Doing What We Should Do.
I often feel I know what I should do to live my life to its full potential. Or, at least, to get the fundamental right that can allow me to do so. But, and I don’t think I am alone in this, I watch myself time and time again not doing the very things that I should do.
I can ask GPT4 for tips on living a good life:
- Cultivate a positive mindset: Focus on the good aspects of your life and practice gratitude. Surround yourself with positive people, and strive to see challenges as opportunities for growth and learning.
- Prioritize self-care: Take care of your physical, mental, and emotional well-being. Engage in regular exercise, eat a balanced diet, get enough sleep, and manage stress through relaxation techniques, such as meditation or yoga.
- Set clear goals: Identify your values and passions, and set achievable goals that align with them. Break down your goals into smaller, manageable steps and track your progress. Celebrate your achievements, no matter how small.
- Foster strong relationships: Build and maintain meaningful connections with family, friends, and colleagues. Offer support and encouragement, and seek the same in return. Communicate openly and honestly, and be willing to listen and empathize.
- Continue learning and growing: Embrace lifelong learning by seeking out new experiences, acquiring new skills, and expanding your knowledge. This can lead to personal growth, improved self-esteem, and increased adaptability to change.
We don’t need an advanced AI model to tell us this stuff — we already know it. But, it is not knowledge that is the problem; it is putting the knowledge into practice.
I don’t know if there is a self-sabotaging mechanism at play here, or perhaps that deep down we ar all scared of that which we could be if we only tried.
Or, perhaps, we scared of trying because if we tried, and then subsequently failed, we would have to admit that we have failed, that we have hit our limits. By not trying, we can keep our limits and failure in the hypothetical world of “what if”.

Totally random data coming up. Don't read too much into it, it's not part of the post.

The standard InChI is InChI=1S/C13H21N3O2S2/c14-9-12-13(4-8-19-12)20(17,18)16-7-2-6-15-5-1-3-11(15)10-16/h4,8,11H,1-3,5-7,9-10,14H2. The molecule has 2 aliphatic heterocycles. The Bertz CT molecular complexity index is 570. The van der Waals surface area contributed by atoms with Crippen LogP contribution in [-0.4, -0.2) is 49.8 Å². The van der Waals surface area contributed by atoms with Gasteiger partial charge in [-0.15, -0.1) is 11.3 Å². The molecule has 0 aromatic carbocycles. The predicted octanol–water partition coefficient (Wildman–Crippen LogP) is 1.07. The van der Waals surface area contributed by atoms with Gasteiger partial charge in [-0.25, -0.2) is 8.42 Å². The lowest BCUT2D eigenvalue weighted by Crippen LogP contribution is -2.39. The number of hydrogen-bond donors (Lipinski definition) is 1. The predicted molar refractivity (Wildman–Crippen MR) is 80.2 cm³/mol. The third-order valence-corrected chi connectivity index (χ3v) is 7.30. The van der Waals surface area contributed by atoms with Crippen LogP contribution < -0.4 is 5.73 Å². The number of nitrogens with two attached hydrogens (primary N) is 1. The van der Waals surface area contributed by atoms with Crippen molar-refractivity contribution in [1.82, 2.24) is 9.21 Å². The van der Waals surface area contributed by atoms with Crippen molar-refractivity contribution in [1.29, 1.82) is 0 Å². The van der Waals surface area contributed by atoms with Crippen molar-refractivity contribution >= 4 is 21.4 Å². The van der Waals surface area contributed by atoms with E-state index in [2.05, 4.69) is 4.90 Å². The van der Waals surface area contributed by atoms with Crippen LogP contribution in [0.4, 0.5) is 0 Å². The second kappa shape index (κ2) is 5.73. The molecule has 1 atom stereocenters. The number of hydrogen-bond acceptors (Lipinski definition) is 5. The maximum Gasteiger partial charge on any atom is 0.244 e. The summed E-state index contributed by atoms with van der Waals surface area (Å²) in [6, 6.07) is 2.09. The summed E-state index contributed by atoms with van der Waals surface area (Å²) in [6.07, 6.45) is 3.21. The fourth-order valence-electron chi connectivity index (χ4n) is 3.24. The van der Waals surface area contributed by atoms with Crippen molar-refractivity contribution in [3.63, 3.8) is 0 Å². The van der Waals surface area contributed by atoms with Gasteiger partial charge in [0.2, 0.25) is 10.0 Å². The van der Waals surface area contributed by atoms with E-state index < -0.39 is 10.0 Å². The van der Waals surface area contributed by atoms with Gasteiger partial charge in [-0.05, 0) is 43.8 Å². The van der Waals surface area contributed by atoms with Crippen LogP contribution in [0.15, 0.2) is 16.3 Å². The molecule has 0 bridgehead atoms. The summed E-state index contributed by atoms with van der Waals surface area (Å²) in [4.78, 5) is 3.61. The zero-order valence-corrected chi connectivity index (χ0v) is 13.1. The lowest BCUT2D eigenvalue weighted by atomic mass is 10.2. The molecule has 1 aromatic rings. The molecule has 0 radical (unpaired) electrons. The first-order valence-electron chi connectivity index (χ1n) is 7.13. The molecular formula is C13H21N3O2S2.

This, perhaps, does make sense. The student who fails the exam because she didn’t study does not feel as bad as the student who fails the exam and worked her ass off revising for it. That second student has hit, at least on an initial observation, a deeper level of failure. But, of course, it is actually the first student who has failed more, because she will never discover her true potential, but instead languish in mediocraty, always wondering if she could have made something of her life if she had only applied herself.
How do we combat this? I’ve written previously about the concept of resistance and how to overcome it, and i think the key piece of advice in that essay still holds true:
> Think of the things you don’t want to do right now, and start doing them immediately.
I think the best historical example I can think of this is of Alexander the Great and his journey through the Gedrosian Desert. In 325 BC, after his conquest of the Indian subcontinent, Alexander decided to lead his army through the Gedrosian Desert (now part of modern-day Iran, Pakistan, and Afghanistan) instead of taking the easier coastal route.
This decision was made partly to punish his troops for their reluctance to continue further east and partly to emulate the legendary journey of Cyrus the Great, who had taken a similar route. The journey through the desert was treacherous and difficult, with scorching temperatures, scarce water supplies, and harsh terrain. Many soldiers and camp followers perished during the march, and the survivors were left exhausted and demoralized. Despite the hardships, Alexander’s army emerged from the desert and continued their march westward.
Time and time again, there are examples of Alexander the Great choosing the most difficult path, purely to see if he could. While this can be taken to an extreme and become self-destructive, I think most of us in the modern world do not run this risk.
The far bigger risk for us is that we are paralized with all the choices that life has to offer, and so we default to completly inaction.
So dare to imagine who could be if you could do everything you think you can, and then start taking actions to become that person.